Much time in my life has been spent writing lists, checking off lists, and throwing away finished lists. I love the sense of accomplishment in a completed list. Thankfully, an uncompleted list doesn’t drive me crazy since unfinished items can just be added to the next list.
I have legal pads, notepads, and sticky notes stashed everywhere. I make grocery lists, lists for my days off, and lists of errands. If I have an important baking project or holiday dinner to prep for, I make the list in the order in which I will go through the store. I have drawn maps for those shopping lists.
If I don’t write it down, it might not happen.
NOTE: Let the sun rise in the morning.
ANOTHER WEIRD LIST
A few summers ago, there was a lot of flooding in our region. In my city, it was mostly limited to basement flooding, but we had a few huge rains and lots of people living near rivers lost everything.
My hood did have issues with the sanitary sewer system. A line broke, everything was overstressed, and we were asked to not flush our toilets, run our showers, or add any water to the sanitary system during “The Crisis.” On the plus side, I learned that I am not afraid to shit in a bag and that I can get completely ready with a small bottle of water, a tin bowl, and a wash cloth. #whoresbath2010
Along with the call to not stress the sewer, I was in “The Zone” where the mayor said there could be sewer backups in the basements. That meant sorting through things in the basement and deciding what needed to come upstairs just in case Poop River picked my house.
I dodged the shit bullet and Poop River stayed north. But the big sort in the basement got me thinking—I get high on the sort. What can be sold? What can be donated? What has served its purpose and is ready for the landfill? The sort turned into the “Big Pitch.” I challenged myself to get 100 items out of the house before I could bring anything into the house, not even a gallon of milk. A regular person might have just trusted that he or she would ditch 100 items or maybe do a slash count. You already know what I did, with a coded system of Gave Away = ga, Goodwill = gw, Sell = s, Recycle = r, or Trash = t.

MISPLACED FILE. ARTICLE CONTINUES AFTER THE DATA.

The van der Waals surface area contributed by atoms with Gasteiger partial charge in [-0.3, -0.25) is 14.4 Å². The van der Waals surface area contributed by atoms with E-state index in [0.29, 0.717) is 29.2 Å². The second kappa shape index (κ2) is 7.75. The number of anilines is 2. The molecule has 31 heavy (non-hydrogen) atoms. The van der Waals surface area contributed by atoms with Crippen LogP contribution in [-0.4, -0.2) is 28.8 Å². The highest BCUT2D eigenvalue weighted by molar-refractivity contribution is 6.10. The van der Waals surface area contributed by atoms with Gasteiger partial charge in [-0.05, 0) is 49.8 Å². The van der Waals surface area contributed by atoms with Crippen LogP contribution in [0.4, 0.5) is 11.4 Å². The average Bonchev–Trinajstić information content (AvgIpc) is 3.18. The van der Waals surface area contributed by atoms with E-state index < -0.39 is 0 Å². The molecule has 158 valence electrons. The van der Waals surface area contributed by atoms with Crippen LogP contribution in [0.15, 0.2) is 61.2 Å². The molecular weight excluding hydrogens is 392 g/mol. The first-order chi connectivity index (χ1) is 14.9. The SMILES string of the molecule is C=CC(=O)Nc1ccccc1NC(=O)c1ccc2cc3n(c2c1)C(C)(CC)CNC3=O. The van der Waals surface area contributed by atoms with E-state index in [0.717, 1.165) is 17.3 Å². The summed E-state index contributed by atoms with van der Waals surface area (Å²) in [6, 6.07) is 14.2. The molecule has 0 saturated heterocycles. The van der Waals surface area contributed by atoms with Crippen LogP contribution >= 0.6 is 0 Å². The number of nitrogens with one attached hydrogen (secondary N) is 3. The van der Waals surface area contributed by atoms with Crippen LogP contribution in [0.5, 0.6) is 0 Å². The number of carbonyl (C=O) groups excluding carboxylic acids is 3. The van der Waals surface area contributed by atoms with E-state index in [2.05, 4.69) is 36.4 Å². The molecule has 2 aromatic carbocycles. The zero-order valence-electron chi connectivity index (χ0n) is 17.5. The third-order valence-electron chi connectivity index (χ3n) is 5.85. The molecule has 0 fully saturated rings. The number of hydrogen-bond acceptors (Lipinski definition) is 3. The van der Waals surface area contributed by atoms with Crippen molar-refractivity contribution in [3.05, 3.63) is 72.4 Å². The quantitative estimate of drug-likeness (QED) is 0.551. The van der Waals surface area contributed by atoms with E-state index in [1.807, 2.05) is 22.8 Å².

I won’t bore you with the whole list:
8. Diapers for dogs (ga)
30-39. Pairs of socks (gw/t)
56. Top Hat A & T calendar (t)
85. Callus remover (t)
95-100. Various projectors and film shit that sat in the garage for years (ga)
101-105. Expired condiments from fridge (t: food waste/r: containers)
147. Pom poms (gw)
149. Cast iron skillet (gw)
Life’s been pulling at me lately, asking me what I want and what I’m willing to do to get it. It meant a Big Pitch, which included renting a dumpster this go around. People dove my dumpster, which made me feel slightly cool, but then really sad once I realized that things like Ex3’s shelled work boots that had sat in the garage for two years were gone.
Amazing how much shit can accumulate over a decade in a home. Each Big Pitch also seems to dig a little deeper.
Why did Ex2 leave a Honey Bunches of Oats cereal box stuffed-full of pheasant feathers under the stairs? (I kept waiting to find empty Tanqueray bottles or baggies with a touch of residue, like we did in the false ceiling tiles after he left.) Why do I have seven plastic lawn chairs when I only like having people over in tiny groups so I can actually have a decent conversation with them? Why do I have the half-full bottle of laundry soap that I brought to Ex3 when he was in treatment? Why do I have the flowers he gave me, dried upside-down, held-together with a baggie tie?
I want to give these things meaning, but there isn’t any.
It’s just stuff.
The only emotional map attached to any of it is the one I hold in my mind.
I remember walking with Alli down 15th Street, in the pre-Joey days, when I had the moment of clarity and realized that I didn’t really own anything except my spirituality. Everything else could be taken from me, from the beautiful Bitch at the end of the leash to my job to my home to the fingers on my hand.
All I owned was what I believed.
Let some shit go.
People, things, ideas, places, whatever—they come and go in our lives, often in ways beyond logic or common sense.
All I owned was what I believed.
Control is for the un-brave.